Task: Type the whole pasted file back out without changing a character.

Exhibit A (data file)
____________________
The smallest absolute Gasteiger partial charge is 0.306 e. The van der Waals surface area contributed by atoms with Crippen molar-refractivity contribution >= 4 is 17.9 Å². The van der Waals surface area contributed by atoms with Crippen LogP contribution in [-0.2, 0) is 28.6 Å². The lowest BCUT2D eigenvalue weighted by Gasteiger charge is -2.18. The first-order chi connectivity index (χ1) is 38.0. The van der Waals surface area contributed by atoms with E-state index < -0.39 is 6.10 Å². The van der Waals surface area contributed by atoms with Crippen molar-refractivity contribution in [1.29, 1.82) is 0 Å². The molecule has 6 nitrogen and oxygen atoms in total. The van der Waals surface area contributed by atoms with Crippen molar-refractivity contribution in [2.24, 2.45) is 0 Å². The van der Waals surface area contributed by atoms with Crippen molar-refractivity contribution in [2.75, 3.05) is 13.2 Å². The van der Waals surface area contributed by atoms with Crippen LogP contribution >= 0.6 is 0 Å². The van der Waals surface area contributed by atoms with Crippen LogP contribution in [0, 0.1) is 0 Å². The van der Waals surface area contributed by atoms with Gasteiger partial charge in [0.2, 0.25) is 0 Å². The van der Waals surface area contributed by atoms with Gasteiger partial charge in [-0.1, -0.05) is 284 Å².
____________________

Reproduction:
The smallest absolute Gasteiger partial charge is 0.306 e. The van der Waals surface area contributed by atoms with Crippen molar-refractivity contribution >= 4 is 17.9 Å². The van der Waals surface area contributed by atoms with Crippen LogP contribution in [-0.2, 0) is 28.6 Å². The lowest BCUT2D eigenvalue weighted by Gasteiger charge is -2.18. The first-order chi connectivity index (χ1) is 38.0. The van der Waals surface area contributed by atoms with E-state index < -0.39 is 6.10 Å². The van der Waals surface area contributed by atoms with Crippen molar-refractivity contribution in [1.29, 1.82) is 0 Å². The molecule has 6 nitrogen and oxygen atoms in total. The van der Waals surface area contributed by atoms with Crippen molar-refractivity contribution in [2.24, 2.45) is 0 Å². The van der Waals surface area contributed by atoms with Crippen molar-refractivity contribution in [2.75, 3.05) is 13.2 Å². The van der Waals surface area contributed by atoms with Crippen LogP contribution >= 0.6 is 0 Å². The van der Waals surface area contributed by atoms with Crippen LogP contribution in [0, 0.1) is 0 Å². The van der Waals surface area contributed by atoms with Gasteiger partial charge in [0.2, 0.25) is 0 Å². The van der Waals surface area contributed by atoms with Gasteiger partial charge in [-0.1, -0.05) is 284 Å².